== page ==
“Principles are like prayers; noble, of course, but awkward at a party.”

As the Dowager Countess of Grantham on BBC’s “Downton Abbey,” the highly accomplished Dame Maggie Smith is always ready with a pithy observation or a wry comment. Her character shows the wisdom of the older generation, but also the open-mindedness necessary to cope with the changing times — and through it all, she loves her family with a vengeance. The Dowager Countess is only the latest in an impressive list of acting credits for the 79-year-old Smith, who is familiar from the stage and the big screen as well as the small screen.

6. Sister Julienne, “Call the Midwife”

“I’ve come to the conclusion there are only two reasons for ever doing anything: one is love, and the other is fear.”

With her kind manner and endless patience, it’s no wonder Sister Julienne is the one all the midwives — and the other nuns — go to with their troubles. Sister Julienne, played by 61-year-old Jenny Agutter, is just one of the team of midwives who care for the mothers of an impoverished district of East London in the 1950s. She also helps care for Sister Monica Joan, an elderly nun suffering from dementia whose only home is Nonnatus House. Agutter’s portrayal is just one inspiring part of a show that’s all about the daily lives of professional caregivers.

7. Columbo, “Columbo”

“Do you know there’s a reasonable explanation for everything if you just put your mind to it?”

The famous LAPD homicide detective Columbo was so awe-inspiring in his decades of TV appearances that he didn’t even need a first name. Actor Peter Falk played the seemingly absentminded but actually shrewd detective until 2003, across 10 seasons of television, until he was age 75. He died in 2011, but will go down in history as “Everyone’s favorite rumpled television detective,” in the words of historian David Fantle.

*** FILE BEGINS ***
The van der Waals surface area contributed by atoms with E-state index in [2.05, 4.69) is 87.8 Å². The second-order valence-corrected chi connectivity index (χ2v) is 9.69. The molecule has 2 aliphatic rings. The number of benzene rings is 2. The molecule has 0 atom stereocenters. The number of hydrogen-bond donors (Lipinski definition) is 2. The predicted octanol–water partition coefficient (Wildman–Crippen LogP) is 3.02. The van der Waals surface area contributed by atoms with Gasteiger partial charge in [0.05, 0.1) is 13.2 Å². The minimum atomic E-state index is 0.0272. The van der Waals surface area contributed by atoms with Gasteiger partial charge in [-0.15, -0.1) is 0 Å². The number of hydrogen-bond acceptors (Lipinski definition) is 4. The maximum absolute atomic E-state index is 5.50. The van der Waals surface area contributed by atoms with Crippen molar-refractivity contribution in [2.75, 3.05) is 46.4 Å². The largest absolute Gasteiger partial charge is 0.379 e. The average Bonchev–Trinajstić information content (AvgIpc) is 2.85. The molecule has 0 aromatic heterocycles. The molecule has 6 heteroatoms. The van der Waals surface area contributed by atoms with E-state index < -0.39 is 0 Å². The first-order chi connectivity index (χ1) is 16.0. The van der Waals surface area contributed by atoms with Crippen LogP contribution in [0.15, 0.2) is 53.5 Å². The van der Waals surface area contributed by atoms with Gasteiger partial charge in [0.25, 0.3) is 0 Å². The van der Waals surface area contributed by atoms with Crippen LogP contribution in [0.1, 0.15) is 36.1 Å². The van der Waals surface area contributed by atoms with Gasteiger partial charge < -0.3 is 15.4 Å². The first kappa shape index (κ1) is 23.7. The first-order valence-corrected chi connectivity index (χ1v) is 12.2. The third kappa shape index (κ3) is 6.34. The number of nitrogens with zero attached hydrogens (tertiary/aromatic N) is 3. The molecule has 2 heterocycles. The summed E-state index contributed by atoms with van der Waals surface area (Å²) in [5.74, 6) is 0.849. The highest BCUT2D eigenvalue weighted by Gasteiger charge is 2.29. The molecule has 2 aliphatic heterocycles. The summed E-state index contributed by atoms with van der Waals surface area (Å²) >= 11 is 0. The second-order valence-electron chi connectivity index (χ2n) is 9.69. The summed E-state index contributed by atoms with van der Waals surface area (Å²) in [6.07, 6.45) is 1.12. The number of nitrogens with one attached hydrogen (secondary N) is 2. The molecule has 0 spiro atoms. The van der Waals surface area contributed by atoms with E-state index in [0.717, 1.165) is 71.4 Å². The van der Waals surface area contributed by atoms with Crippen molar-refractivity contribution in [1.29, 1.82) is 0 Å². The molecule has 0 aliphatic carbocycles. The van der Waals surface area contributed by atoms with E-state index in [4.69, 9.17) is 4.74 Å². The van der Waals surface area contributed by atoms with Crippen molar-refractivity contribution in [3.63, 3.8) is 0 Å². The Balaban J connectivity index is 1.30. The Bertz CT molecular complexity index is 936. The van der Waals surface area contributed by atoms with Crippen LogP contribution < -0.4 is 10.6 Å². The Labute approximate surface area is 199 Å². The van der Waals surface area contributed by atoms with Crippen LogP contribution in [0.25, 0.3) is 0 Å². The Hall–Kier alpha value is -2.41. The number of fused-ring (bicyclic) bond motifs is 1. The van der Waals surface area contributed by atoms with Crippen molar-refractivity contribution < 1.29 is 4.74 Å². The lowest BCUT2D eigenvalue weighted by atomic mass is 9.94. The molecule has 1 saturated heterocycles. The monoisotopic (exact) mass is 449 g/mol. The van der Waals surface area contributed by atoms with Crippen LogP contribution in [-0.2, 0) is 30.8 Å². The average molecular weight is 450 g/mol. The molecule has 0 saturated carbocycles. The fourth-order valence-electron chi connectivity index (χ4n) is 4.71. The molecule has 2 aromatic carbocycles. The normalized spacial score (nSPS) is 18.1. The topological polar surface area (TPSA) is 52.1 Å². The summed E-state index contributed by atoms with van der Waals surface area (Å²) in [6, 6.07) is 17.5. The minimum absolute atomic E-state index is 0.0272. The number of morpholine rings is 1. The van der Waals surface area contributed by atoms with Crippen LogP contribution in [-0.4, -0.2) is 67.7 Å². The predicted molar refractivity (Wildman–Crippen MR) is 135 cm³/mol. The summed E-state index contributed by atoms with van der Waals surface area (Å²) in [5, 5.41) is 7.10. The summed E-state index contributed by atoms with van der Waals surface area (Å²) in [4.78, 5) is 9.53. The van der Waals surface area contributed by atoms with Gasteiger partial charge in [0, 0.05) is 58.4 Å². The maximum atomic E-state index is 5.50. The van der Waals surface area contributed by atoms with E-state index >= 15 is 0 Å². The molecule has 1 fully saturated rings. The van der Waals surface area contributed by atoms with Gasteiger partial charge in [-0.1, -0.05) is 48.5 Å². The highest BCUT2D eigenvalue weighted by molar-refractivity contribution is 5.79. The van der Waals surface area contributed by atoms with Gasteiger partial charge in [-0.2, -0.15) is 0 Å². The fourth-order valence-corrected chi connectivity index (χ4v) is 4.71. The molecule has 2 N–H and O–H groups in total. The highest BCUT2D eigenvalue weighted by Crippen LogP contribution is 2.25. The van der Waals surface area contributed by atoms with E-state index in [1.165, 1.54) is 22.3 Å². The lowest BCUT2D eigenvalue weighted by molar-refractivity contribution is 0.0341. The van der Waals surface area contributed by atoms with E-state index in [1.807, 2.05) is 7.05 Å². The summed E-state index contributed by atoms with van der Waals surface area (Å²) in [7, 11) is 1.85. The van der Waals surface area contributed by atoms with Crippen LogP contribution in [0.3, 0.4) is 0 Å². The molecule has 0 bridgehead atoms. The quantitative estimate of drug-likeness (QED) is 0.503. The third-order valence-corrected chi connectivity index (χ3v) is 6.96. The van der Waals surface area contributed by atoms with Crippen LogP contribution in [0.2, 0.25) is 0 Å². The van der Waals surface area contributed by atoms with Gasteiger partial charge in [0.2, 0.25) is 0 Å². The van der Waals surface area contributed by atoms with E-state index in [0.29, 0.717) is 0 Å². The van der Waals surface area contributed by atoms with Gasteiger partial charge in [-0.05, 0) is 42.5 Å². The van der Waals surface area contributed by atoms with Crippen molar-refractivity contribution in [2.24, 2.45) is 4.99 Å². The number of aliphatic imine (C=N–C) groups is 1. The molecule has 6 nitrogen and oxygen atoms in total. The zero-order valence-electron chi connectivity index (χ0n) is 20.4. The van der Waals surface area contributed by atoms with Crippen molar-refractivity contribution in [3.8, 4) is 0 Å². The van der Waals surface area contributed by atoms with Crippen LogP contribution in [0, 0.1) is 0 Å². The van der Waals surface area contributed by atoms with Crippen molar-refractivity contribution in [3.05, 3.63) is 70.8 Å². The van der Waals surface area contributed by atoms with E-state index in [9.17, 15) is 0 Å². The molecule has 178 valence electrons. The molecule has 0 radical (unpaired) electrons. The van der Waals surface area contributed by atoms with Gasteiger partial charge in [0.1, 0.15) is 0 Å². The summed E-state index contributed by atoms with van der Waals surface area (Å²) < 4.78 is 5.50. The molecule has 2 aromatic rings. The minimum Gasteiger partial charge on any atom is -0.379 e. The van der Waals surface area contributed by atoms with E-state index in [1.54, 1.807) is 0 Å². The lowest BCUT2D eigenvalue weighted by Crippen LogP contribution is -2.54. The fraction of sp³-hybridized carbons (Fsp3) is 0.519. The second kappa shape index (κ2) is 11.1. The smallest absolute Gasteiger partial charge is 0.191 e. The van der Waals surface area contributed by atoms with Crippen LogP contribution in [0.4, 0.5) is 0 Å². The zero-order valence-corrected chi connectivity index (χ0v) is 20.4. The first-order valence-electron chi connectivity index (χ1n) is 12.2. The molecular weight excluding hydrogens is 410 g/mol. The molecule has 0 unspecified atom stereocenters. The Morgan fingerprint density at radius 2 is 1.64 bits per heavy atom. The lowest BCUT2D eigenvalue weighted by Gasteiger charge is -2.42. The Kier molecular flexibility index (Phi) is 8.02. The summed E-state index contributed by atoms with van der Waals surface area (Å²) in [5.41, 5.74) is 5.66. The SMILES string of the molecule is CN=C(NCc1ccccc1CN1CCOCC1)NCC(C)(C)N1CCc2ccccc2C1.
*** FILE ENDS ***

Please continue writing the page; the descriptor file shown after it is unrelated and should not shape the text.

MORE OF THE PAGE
8. Dr. Mark Sloan, “Diagnosis: Murder”

“If I’m wrong, you can arrest me for breaking and entering!”

Our last TV sleuth on the list is Dr. Mark Sloan, played by none other than the venerable dramatic and comedic actor Dick Van Dyke. Dr. Sloan is Chief of Internal Medicine at a major L.A. hospital, but he also helps his son, played by Van Dyke’s real-life son Barry Van Dyke, solve mysteries for his job as an LAPD homicide detective. Van Dyke, now 88, appeared on the show from 1993 to 2001. Prior to that, he had memorable roles on “The Dick Van Dyke Show,” numerous other TV appearances, and starred in movies such as “Mary Poppins.”

9. Elka Ostrovsky, “Hot in Cleveland”

“I had to wait ’til I was 88 to find out I have game.”

Widow Elka Ostrovsky is in her 80s and had a difficult early life, but that doesn’t mean she isn’t having a good time now. On the show “Hot in Cleveland,” she gets thrust back into the dating and nightlife scene when three has-been actresses move back from Hollywood and rent her house. As Elka, the 92-year-old Betty White is unstoppable as ever, with memorable scenes and even more memorable one-liners. Of course, who could forget White’s iconic role as Rose on “The Golden Girls?” I think we can all agree that she should keep delivering laughs for as long as possible.

Who is your favorite TV senior? Is there someone who should be on our list but isn’t? Share your thoughts with us in the comments below.

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Sarah Stevenson
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Sarah Stevenson